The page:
}
console.log(o);
//that's all... no magic, no bloated framework
for(var [key, value, path] of traverse(o)) {
  // do something here with each key and value
  console.log(key, value, path);
}


Original Answer

For a newer way to do it if you don't mind dropping IE and mainly supporting more current browsers (check kangax's es6 table for compatibility). You can use es2015 generators for this. I've updated @TheHippo's answer accordingly. Of course if you really want IE support you can use the babel JavaScript transpiler.

//your object
var o = { 
    foo:"bar",
    arr:[1,2,3],
    subo: {
        foo2:"bar2"
    }
};

function* traverse(o, path=[]) {
    for (var i in o) {
        const itemPath = path.concat(i);
        yield [i,o[i],itemPath];
        if (o[i] !== null && typeof(o[i])=="object") {
            //going one step down in the object tree!!
            yield* traverse(o[i], itemPath);
        }
    }
}

//that's all... no magic, no bloated framework
for(var [key, value, path] of traverse(o)) {
  // do something here with each key and value
  console.log(key, value, path);
}

If you want only own enumerable properties (basically non-prototype chain properties) you can change it to iterate using Object.keys and a for...of loop instead:

//your object
var o = { 
    foo:"bar",
    arr:[1,2,3],
    subo: {
        foo2:"bar2"
    }
};

function* traverse(o,path=[]) {
    for (var i of Object.keys(o)) {
        const itemPath = path.concat(i);
        yield [i,o[i],itemPath];
        if (o[i] !== null && typeof(o[i])=="object") {
            //going one step down in the object tree!!
            yield* traverse(o[i],itemPath);
        }
    }
}

//that's all... no magic, no bloated framework
for(var [key, value, path] of traverse(o)) {
  // do something here with each key and value
  console.log(key, value, path);
}

Answer

I wanted to use the perfect solution of @TheHippo in an anonymous function, without use of process and trigger functions. The following worked for me, sharing for novice programmers like myself.

(function traverse(o) {
    for (var i in o) {
        console.log('key : ' + i + ', value: ' + o[i]);

        if (o[i] !== null && typeof(o[i])=="object") {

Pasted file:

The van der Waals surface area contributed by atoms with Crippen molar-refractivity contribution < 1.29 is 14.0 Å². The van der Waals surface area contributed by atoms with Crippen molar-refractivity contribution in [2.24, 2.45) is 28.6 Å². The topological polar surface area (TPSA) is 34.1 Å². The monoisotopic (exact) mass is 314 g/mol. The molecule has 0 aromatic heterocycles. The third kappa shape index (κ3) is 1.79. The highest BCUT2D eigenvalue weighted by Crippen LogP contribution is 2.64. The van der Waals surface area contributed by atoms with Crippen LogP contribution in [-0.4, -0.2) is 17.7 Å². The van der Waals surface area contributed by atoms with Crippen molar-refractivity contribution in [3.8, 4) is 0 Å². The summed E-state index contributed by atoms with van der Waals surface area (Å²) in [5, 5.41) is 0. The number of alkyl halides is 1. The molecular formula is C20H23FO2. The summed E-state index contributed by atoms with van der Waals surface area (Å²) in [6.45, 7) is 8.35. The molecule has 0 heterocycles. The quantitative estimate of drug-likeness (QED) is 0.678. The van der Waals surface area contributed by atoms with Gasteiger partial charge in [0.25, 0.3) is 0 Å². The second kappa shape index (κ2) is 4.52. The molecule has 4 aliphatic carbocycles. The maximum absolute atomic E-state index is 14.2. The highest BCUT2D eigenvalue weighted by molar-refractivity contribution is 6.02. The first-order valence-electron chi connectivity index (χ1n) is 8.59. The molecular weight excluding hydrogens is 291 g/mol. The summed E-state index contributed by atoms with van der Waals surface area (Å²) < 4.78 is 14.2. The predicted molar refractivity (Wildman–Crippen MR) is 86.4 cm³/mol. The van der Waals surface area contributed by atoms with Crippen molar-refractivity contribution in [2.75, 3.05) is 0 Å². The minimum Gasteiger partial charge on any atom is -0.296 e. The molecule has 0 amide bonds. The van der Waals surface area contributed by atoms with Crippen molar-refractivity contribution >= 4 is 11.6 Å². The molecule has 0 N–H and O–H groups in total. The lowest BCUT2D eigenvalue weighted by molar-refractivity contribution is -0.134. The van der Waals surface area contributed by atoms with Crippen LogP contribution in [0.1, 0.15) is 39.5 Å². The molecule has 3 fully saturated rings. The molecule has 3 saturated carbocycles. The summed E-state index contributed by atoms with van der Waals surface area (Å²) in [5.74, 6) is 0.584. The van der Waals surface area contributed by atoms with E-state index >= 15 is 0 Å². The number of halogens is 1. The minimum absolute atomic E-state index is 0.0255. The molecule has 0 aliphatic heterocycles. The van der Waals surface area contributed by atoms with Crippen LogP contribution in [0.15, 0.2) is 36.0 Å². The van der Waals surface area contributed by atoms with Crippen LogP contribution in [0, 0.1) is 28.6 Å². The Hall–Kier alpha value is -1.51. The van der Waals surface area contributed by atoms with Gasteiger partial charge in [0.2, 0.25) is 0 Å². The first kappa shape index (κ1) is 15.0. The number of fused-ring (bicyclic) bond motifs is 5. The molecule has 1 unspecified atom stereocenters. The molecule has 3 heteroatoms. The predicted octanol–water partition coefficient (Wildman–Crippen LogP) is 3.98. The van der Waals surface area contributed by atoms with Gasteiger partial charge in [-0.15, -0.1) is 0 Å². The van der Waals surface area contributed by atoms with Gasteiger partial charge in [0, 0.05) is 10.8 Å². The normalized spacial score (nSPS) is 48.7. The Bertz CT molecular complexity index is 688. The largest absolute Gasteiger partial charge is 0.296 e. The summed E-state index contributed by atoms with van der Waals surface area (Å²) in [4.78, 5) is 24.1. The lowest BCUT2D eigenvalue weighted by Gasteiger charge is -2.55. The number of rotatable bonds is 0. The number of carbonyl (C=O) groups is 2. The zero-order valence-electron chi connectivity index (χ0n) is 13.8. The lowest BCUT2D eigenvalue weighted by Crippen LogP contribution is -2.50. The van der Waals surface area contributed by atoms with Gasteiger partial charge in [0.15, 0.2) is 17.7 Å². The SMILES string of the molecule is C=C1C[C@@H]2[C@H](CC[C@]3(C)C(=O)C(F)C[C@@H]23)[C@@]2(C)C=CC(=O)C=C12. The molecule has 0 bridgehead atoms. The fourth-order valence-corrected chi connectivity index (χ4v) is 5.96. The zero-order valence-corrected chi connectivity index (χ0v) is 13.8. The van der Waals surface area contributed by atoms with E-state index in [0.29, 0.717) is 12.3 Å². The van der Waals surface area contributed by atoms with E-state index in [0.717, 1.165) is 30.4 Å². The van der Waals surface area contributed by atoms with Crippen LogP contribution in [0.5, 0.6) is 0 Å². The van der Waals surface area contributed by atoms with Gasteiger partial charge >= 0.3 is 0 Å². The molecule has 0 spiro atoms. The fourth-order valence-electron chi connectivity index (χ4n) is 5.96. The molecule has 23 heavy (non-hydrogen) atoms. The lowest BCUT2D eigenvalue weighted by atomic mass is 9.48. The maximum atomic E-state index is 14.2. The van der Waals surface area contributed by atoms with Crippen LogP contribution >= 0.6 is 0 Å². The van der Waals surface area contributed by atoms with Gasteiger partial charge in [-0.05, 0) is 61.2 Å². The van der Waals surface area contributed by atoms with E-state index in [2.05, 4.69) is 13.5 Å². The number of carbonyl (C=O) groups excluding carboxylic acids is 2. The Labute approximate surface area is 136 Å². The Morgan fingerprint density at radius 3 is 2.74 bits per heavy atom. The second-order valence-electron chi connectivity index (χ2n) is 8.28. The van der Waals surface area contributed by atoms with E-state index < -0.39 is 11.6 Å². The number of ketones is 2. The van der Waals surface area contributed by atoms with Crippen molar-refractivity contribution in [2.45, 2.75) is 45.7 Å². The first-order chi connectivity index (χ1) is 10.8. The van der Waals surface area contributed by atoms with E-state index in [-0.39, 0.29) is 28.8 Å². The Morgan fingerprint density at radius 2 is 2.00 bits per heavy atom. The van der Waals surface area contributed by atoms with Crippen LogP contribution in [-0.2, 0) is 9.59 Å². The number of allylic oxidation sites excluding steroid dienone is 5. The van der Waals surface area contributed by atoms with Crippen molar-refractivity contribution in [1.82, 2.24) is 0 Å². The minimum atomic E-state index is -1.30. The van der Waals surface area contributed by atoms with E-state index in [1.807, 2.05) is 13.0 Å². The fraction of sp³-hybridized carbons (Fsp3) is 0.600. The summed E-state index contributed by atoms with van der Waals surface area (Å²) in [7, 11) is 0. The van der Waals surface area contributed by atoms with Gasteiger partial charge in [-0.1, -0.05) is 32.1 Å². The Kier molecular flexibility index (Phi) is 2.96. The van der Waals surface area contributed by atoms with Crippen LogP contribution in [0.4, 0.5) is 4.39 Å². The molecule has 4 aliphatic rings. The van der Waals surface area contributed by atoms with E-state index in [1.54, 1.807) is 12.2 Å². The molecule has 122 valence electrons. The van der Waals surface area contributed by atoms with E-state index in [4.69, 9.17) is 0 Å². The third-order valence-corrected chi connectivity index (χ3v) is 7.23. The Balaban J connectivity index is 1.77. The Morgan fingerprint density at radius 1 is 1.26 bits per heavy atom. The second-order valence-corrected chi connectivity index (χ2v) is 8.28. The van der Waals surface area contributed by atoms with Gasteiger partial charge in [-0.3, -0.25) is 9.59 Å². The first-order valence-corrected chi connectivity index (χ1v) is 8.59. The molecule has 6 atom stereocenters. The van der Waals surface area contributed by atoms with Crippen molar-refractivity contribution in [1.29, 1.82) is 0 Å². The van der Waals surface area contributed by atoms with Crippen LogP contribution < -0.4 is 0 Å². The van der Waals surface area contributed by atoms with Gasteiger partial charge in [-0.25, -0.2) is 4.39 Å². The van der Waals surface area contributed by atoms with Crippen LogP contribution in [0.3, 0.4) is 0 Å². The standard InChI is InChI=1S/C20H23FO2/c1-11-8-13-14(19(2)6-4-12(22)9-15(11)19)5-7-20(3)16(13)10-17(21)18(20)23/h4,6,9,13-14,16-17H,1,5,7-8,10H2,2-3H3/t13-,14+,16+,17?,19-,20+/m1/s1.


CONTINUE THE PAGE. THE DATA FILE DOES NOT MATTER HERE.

//going on step down in the object tree!!
            traverse(o[i]);
        }
    }
  })
  (json);
Answer

Most Javascript engines do not optimize tail recursion (this might not be an issue if your JSON isn't deeply nested), but I usually err on the side of caution and do iteration instead, e.g.

function traverse(o, fn) {
    const stack = [o]

    while (stack.length) {
        const obj = stack.shift()

        Object.keys(obj).forEach((key) => {
            fn(key, obj[key], obj)
            if (obj[key] instanceof Object) {
                stack.unshift(obj[key])
                return
            }
        })
    }
}

const o = {
    name: 'Max',
    legal: false,
    other: {
        name: 'Maxwell',
        nested: {
            legal: true
        }
    }
}

const fx = (key, value, obj) => console.log(key, value)
traverse(o, fx)
Answer

My Script:

op_needed = [];
callback_func = function(val) {
  var i, j, len;
  results = [];
  for (j = 0, len = val.length; j < len; j++) {
    i = val[j];
    if (i['children'].length !== 0) {
      call_func(i['children']);
    } else {
      op_needed.push(i['rel_path']);
    }
  }
  return op_needed;
};

Input JSON:

[
    {
        "id": null, 
        "name": "output",   
        "asset_type_assoc": [], 
        "rel_path": "output",
        "children": [
            {
                "id": null, 
                "name": "output",   
                "asset_type_assoc": [], 
                "rel_path": "output/f1",
                "children": [
                    {
                        "id": null, 
                        "name": "v#",
                        "asset_type_assoc": [], 
                        "rel_path": "output/f1/ver",
                        "children": []
                    }
                ]
            }
       ]
   }
]

Function Call:

callback_func(inp_json);

Output as per my Need:

["output/f1/ver"]
Answer

var test = {
    depth00: {
        depth10: 'string'
        , depth11: 11